One quarter of parents expect to provide financial assistance for their adult children to live independently, LU research finds
A recent research conducted by LU and the City University of Hong Kong finds that 26 per cent of parents who responded expect to subsidise their adult children when they buy a property.
Of the 1,012 parents surveyed between July 2020 and April 2021, the majority (66%) said that they have no plans to provide financial housing support for their adult children in the next five years, but a quarter (26%) do intend to subsidise grown-up children. Of these, who already own their own homes (34%) are more intend to provide financial housing support than public rental housing tenants (15%).
Fifteen per cent of respondents with financial support plans expected to provide assistance of less than HK$100,000, whereas 32 per cent would provide between HK$100,000 and HK$1 million, and 26 per cent would offer more than HK$1 million. About half of these (48%) planned to provide financial housing support in the form of both loans and gifts, while 32 per cent and 14 per cent respectively thought of the sum as either a gift or a loan, and only 16 per cent of parents treating the subsidies as loan would expect the whole sum to be reimbursed.
A majority (81%) of those with financial support plans expect the money to finance the down payment of a new flat, and most (74%) would take it from savings. As far as timing is concerned, most parents (58%) expect to contribute when their children marry.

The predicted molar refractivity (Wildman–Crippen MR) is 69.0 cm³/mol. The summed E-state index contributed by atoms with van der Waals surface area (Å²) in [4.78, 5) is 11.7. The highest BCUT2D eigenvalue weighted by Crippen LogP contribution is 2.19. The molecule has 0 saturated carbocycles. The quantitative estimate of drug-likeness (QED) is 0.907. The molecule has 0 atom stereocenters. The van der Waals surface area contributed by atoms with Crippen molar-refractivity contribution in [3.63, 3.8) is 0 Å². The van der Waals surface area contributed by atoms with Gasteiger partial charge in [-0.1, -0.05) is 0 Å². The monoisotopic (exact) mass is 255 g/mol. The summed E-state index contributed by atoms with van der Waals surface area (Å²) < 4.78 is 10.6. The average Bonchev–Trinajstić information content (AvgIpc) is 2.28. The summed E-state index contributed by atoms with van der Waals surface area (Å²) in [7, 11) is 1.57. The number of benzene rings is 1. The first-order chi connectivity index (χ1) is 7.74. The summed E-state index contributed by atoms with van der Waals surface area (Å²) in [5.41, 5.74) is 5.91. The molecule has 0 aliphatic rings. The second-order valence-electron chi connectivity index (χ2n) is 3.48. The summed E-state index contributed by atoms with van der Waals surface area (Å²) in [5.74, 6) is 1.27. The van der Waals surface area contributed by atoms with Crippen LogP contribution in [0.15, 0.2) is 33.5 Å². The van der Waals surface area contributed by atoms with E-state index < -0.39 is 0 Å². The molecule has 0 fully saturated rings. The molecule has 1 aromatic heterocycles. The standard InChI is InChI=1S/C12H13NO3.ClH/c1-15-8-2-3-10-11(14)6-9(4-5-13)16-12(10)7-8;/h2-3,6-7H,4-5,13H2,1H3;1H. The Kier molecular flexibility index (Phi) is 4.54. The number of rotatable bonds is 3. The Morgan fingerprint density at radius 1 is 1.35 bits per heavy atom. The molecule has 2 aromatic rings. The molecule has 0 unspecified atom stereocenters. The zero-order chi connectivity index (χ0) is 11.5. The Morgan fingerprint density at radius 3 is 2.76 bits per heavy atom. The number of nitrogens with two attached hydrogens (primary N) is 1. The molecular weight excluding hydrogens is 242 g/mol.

Asked about the main reasons for increased expectations of parental financial help for adult children, many respondents mentioned the government’s inability to provide proper help for the younger generation to live independently (45%), and the unlikeliness that their adult children will achieve independence on their own (25%).
Prof Maggie Lau Ka-wai, Research Associate Professor of Institute of Policy Studies, said that the survey results indicate that reliance on family housing support has increased over the last few decades, and is now heavily depended upon for housing mobility in Hong Kong. She suggested the HKSAR Government revise the discount rate and eligibility criteria as well as increasing the supply of Subsidised Home Ownership Scheme flats to rebuild the housing ladder.
The project was funded by the Public Policy Research Funding Scheme from the Central Policy Unit of the HKSAR Government.
Click here for the research details.